In 2009–2011, Monroe County in southern Florida experienced locally acquired and traveler-imported focal dengue outbreaks. Aedes aegypti (L.) is the primary vector of dengue virus (DENV) worldwide, is prevalent in Monroe County, and is the suspected vector in Florida. Ae. albopictus (Skuse) is also known to be an important vector of DENV and this species is ubiquitous in Florida; however, it is not yet established in Monroe County. Florida Ae. aegypti (Key West and Stock Island geographic colonies) and Ae. albopictus (Vero Beach geographic colony) were fed blood containing 3.7 Log10 plaque-forming unit equivalents of DENV serotype 1 isolated from a patient involved in the Key West, FL, outbreak in 2010. Mosquitoes were maintained at extrinsic incubation temperatures of 28 or 30°C for an incubation period of 14 d. Vector competence was assessed using rates of infection (percent with virus-positive bodies), dissemination (percent infected with viruspositive legs), and transmission (percent infected with virus-positive saliva). No significant differences were observed in rates of infection or dissemination between Ae. aegypti or Ae. albopictus at either extrinsic incubation temperature. Transmission was observed only at 28°C in both Ae. aegypti (Key West) and Ae. albopictus. The assessment of local mosquito populations for their DENV vector competence is essential and will aid mosquito control operators interested in pinpointing specific vector populations for control. The extent to which vector competence is affected by seasonal changes in temperature is discussed and provides baseline risk assessment data to mosquito control agencies.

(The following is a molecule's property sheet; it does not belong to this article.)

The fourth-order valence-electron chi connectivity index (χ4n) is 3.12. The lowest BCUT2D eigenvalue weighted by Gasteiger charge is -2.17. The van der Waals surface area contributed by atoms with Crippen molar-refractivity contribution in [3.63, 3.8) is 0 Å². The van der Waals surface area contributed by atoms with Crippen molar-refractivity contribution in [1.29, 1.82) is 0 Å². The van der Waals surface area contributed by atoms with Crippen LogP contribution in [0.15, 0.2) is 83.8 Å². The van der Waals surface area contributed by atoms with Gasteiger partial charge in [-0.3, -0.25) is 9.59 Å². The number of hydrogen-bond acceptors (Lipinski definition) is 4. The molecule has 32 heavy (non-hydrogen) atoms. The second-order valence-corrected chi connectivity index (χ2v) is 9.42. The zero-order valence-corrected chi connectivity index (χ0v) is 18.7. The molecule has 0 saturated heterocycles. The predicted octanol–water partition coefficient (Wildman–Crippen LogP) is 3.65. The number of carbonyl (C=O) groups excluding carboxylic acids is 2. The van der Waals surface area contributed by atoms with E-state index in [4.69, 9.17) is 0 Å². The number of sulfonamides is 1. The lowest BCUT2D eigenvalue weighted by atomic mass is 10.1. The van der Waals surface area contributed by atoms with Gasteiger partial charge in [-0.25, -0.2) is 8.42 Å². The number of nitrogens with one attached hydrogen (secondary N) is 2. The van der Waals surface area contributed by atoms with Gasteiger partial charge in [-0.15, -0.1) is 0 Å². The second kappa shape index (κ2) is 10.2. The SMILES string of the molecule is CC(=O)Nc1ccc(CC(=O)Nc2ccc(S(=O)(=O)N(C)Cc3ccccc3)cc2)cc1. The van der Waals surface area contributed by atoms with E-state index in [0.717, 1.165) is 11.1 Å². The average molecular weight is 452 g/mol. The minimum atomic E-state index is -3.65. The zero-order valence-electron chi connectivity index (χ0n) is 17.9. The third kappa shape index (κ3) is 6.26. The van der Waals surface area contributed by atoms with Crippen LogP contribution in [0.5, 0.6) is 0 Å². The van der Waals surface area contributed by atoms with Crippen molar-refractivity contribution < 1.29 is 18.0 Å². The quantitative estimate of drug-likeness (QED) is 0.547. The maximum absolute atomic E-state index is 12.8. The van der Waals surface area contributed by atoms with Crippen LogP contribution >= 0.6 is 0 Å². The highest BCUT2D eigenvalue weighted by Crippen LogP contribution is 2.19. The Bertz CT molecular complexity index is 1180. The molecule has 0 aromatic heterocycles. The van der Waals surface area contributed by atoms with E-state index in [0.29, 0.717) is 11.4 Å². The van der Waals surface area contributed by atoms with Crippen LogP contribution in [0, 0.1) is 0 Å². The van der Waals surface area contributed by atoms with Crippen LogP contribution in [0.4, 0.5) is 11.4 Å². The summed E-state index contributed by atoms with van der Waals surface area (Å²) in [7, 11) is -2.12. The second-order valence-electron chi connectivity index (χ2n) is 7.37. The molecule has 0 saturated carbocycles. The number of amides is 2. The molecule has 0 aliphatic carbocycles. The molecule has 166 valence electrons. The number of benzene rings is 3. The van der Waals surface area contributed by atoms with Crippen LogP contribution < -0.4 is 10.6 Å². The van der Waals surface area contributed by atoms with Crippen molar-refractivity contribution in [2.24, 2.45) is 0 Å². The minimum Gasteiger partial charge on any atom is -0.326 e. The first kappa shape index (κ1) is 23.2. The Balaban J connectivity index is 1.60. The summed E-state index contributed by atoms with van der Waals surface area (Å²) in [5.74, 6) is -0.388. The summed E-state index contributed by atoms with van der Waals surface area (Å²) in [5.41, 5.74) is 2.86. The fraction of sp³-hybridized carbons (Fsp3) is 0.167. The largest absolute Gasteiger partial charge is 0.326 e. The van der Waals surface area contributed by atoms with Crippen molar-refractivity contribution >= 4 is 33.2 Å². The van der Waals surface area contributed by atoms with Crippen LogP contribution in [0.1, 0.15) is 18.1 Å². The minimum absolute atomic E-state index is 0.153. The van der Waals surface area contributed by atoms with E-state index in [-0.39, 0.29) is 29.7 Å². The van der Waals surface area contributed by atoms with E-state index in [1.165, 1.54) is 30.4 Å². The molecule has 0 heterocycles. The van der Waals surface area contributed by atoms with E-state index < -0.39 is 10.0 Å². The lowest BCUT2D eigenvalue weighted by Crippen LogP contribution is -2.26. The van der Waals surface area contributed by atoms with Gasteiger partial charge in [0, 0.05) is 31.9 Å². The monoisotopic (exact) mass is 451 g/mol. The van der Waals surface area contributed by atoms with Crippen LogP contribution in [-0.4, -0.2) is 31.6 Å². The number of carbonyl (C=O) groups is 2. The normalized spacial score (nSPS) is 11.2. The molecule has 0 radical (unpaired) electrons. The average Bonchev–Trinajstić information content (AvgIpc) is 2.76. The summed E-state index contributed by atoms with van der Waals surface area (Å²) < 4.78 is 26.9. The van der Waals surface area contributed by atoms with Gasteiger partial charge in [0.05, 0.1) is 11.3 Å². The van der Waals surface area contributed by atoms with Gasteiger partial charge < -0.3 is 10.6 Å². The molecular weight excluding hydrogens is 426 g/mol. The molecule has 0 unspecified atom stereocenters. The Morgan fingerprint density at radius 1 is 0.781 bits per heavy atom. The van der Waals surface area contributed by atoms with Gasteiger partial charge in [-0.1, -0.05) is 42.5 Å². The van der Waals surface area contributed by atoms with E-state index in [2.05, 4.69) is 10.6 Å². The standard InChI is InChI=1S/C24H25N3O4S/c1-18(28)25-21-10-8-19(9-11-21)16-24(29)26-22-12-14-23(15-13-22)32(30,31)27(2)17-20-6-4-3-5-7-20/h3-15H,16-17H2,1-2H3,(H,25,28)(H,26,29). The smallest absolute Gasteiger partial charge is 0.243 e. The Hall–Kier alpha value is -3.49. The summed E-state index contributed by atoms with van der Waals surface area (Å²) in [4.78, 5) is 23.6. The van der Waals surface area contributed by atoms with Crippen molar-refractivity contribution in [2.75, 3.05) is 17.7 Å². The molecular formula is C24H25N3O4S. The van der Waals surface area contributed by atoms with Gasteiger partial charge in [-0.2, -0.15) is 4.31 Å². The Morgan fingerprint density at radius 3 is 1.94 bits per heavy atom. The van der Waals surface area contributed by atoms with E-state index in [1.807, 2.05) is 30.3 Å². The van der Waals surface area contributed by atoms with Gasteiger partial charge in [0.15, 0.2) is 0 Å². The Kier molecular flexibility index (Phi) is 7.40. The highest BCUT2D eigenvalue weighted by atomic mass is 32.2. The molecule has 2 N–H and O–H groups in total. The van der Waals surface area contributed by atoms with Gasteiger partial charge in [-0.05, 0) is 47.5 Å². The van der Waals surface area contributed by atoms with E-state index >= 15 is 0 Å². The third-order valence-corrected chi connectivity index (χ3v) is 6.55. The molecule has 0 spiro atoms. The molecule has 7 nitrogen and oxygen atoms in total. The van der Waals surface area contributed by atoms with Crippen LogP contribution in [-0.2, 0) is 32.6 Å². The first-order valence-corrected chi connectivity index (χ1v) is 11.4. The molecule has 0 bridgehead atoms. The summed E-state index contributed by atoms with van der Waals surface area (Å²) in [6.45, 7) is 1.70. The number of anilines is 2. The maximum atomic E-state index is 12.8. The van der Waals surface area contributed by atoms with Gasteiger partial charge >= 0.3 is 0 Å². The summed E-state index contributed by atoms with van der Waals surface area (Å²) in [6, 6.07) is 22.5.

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Vol. 49 • No. 4